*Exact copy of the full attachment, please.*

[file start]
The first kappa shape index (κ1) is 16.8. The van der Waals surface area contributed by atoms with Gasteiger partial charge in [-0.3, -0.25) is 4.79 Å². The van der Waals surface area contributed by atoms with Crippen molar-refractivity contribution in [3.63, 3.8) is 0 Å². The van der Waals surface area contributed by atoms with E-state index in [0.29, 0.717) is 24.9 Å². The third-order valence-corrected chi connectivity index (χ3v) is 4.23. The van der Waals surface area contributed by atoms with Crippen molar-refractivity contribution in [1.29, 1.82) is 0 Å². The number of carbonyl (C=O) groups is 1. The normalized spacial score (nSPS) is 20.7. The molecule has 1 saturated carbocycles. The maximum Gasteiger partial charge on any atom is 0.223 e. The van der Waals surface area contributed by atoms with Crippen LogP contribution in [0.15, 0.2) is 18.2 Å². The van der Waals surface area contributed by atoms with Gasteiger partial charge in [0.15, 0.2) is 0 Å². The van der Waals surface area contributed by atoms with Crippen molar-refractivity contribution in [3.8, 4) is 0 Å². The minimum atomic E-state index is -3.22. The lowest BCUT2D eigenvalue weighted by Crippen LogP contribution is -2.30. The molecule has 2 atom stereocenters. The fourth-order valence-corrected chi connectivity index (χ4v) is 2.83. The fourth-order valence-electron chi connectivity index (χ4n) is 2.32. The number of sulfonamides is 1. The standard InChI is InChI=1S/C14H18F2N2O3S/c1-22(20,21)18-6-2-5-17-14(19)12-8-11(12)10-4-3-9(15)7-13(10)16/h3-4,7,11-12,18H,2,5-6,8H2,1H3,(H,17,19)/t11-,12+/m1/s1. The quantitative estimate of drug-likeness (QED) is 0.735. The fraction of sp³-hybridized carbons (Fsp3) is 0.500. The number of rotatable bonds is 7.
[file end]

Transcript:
The first kappa shape index (κ1) is 16.8. The van der Waals surface area contributed by atoms with Gasteiger partial charge in [-0.3, -0.25) is 4.79 Å². The van der Waals surface area contributed by atoms with Crippen molar-refractivity contribution in [3.63, 3.8) is 0 Å². The van der Waals surface area contributed by atoms with E-state index in [0.29, 0.717) is 24.9 Å². The third-order valence-corrected chi connectivity index (χ3v) is 4.23. The van der Waals surface area contributed by atoms with Crippen molar-refractivity contribution in [1.29, 1.82) is 0 Å². The number of carbonyl (C=O) groups is 1. The normalized spacial score (nSPS) is 20.7. The molecule has 1 saturated carbocycles. The maximum Gasteiger partial charge on any atom is 0.223 e. The van der Waals surface area contributed by atoms with Crippen LogP contribution in [0.15, 0.2) is 18.2 Å². The van der Waals surface area contributed by atoms with Gasteiger partial charge in [0.15, 0.2) is 0 Å². The van der Waals surface area contributed by atoms with Crippen molar-refractivity contribution in [3.8, 4) is 0 Å². The minimum atomic E-state index is -3.22. The lowest BCUT2D eigenvalue weighted by Crippen LogP contribution is -2.30. The molecule has 2 atom stereocenters. The fourth-order valence-corrected chi connectivity index (χ4v) is 2.83. The fourth-order valence-electron chi connectivity index (χ4n) is 2.32. The number of sulfonamides is 1. The standard InChI is InChI=1S/C14H18F2N2O3S/c1-22(20,21)18-6-2-5-17-14(19)12-8-11(12)10-4-3-9(15)7-13(10)16/h3-4,7,11-12,18H,2,5-6,8H2,1H3,(H,17,19)/t11-,12+/m1/s1. The quantitative estimate of drug-likeness (QED) is 0.735. The fraction of sp³-hybridized carbons (Fsp3) is 0.500. The number of rotatable bonds is 7.